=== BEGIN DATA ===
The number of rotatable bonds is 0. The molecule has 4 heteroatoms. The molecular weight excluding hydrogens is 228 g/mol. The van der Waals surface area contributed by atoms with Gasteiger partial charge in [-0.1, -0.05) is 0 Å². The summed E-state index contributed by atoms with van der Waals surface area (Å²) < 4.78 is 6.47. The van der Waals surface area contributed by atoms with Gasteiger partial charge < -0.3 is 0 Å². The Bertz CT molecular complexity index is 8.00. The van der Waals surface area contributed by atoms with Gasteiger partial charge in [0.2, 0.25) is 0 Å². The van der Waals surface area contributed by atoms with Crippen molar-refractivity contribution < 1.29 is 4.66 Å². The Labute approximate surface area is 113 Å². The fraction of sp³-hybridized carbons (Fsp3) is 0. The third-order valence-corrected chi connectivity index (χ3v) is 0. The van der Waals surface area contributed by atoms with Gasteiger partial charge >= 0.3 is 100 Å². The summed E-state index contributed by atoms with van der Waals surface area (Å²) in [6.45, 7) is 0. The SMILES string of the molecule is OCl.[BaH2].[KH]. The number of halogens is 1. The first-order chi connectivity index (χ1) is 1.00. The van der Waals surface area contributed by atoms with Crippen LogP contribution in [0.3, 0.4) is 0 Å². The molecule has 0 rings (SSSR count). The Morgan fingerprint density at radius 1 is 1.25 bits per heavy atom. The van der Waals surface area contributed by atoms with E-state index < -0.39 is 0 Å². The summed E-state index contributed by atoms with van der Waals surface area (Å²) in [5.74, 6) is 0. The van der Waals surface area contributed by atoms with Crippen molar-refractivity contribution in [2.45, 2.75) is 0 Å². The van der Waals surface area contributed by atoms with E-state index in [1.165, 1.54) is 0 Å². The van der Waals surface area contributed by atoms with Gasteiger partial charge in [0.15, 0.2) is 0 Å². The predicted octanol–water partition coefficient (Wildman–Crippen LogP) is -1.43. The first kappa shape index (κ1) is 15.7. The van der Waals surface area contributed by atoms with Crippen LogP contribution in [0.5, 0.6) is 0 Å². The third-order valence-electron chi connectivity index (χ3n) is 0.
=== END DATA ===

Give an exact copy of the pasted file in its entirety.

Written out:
The number of rotatable bonds is 0. The molecule has 4 heteroatoms. The molecular weight excluding hydrogens is 228 g/mol. The van der Waals surface area contributed by atoms with Gasteiger partial charge in [-0.1, -0.05) is 0 Å². The summed E-state index contributed by atoms with van der Waals surface area (Å²) < 4.78 is 6.47. The van der Waals surface area contributed by atoms with Gasteiger partial charge < -0.3 is 0 Å². The Bertz CT molecular complexity index is 8.00. The van der Waals surface area contributed by atoms with Gasteiger partial charge in [0.2, 0.25) is 0 Å². The van der Waals surface area contributed by atoms with Crippen molar-refractivity contribution < 1.29 is 4.66 Å². The Labute approximate surface area is 113 Å². The fraction of sp³-hybridized carbons (Fsp3) is 0. The third-order valence-corrected chi connectivity index (χ3v) is 0. The van der Waals surface area contributed by atoms with Gasteiger partial charge >= 0.3 is 100 Å². The summed E-state index contributed by atoms with van der Waals surface area (Å²) in [6.45, 7) is 0. The SMILES string of the molecule is OCl.[BaH2].[KH]. The number of halogens is 1. The first-order chi connectivity index (χ1) is 1.00. The van der Waals surface area contributed by atoms with Crippen LogP contribution in [0.3, 0.4) is 0 Å². The molecule has 0 rings (SSSR count). The Morgan fingerprint density at radius 1 is 1.25 bits per heavy atom. The van der Waals surface area contributed by atoms with E-state index < -0.39 is 0 Å². The summed E-state index contributed by atoms with van der Waals surface area (Å²) in [5.74, 6) is 0. The van der Waals surface area contributed by atoms with Crippen molar-refractivity contribution in [2.45, 2.75) is 0 Å². The van der Waals surface area contributed by atoms with E-state index in [1.165, 1.54) is 0 Å². The van der Waals surface area contributed by atoms with Gasteiger partial charge in [0.15, 0.2) is 0 Å². The predicted octanol–water partition coefficient (Wildman–Crippen LogP) is -1.43. The first kappa shape index (κ1) is 15.7. The van der Waals surface area contributed by atoms with Crippen LogP contribution in [0.5, 0.6) is 0 Å². The third-order valence-electron chi connectivity index (χ3n) is 0.